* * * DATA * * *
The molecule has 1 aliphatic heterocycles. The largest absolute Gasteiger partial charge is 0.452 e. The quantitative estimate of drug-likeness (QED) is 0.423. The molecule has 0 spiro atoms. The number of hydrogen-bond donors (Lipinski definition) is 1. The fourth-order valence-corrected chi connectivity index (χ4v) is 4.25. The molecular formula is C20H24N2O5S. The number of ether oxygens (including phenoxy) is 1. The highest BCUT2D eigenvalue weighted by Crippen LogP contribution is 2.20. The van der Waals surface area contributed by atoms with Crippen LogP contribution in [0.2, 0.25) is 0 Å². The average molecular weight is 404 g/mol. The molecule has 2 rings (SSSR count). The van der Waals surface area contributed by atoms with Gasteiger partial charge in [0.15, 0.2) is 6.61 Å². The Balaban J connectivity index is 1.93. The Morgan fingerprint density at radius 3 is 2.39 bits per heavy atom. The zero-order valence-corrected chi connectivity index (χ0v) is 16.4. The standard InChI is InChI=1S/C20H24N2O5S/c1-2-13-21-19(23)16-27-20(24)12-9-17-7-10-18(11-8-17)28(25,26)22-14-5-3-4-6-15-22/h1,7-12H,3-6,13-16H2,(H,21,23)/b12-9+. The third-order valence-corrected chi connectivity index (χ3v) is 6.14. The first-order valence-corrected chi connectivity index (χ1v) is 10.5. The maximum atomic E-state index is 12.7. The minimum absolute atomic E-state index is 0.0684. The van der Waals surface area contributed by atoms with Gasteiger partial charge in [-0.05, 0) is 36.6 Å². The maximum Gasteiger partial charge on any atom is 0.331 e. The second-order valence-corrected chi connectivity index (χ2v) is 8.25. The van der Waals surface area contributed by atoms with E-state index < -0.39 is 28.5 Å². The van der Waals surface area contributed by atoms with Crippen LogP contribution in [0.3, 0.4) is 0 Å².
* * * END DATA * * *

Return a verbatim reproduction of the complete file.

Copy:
The molecule has 1 aliphatic heterocycles. The largest absolute Gasteiger partial charge is 0.452 e. The quantitative estimate of drug-likeness (QED) is 0.423. The molecule has 0 spiro atoms. The number of hydrogen-bond donors (Lipinski definition) is 1. The fourth-order valence-corrected chi connectivity index (χ4v) is 4.25. The molecular formula is C20H24N2O5S. The number of ether oxygens (including phenoxy) is 1. The highest BCUT2D eigenvalue weighted by Crippen LogP contribution is 2.20. The van der Waals surface area contributed by atoms with Crippen LogP contribution in [0.2, 0.25) is 0 Å². The average molecular weight is 404 g/mol. The molecule has 2 rings (SSSR count). The van der Waals surface area contributed by atoms with Gasteiger partial charge in [0.15, 0.2) is 6.61 Å². The Balaban J connectivity index is 1.93. The Morgan fingerprint density at radius 3 is 2.39 bits per heavy atom. The zero-order valence-corrected chi connectivity index (χ0v) is 16.4. The standard InChI is InChI=1S/C20H24N2O5S/c1-2-13-21-19(23)16-27-20(24)12-9-17-7-10-18(11-8-17)28(25,26)22-14-5-3-4-6-15-22/h1,7-12H,3-6,13-16H2,(H,21,23)/b12-9+. The third-order valence-corrected chi connectivity index (χ3v) is 6.14. The first-order valence-corrected chi connectivity index (χ1v) is 10.5. The maximum atomic E-state index is 12.7. The minimum absolute atomic E-state index is 0.0684. The van der Waals surface area contributed by atoms with Gasteiger partial charge in [-0.05, 0) is 36.6 Å². The maximum Gasteiger partial charge on any atom is 0.331 e. The second-order valence-corrected chi connectivity index (χ2v) is 8.25. The van der Waals surface area contributed by atoms with E-state index < -0.39 is 28.5 Å². The van der Waals surface area contributed by atoms with Crippen LogP contribution in [0.3, 0.4) is 0 Å².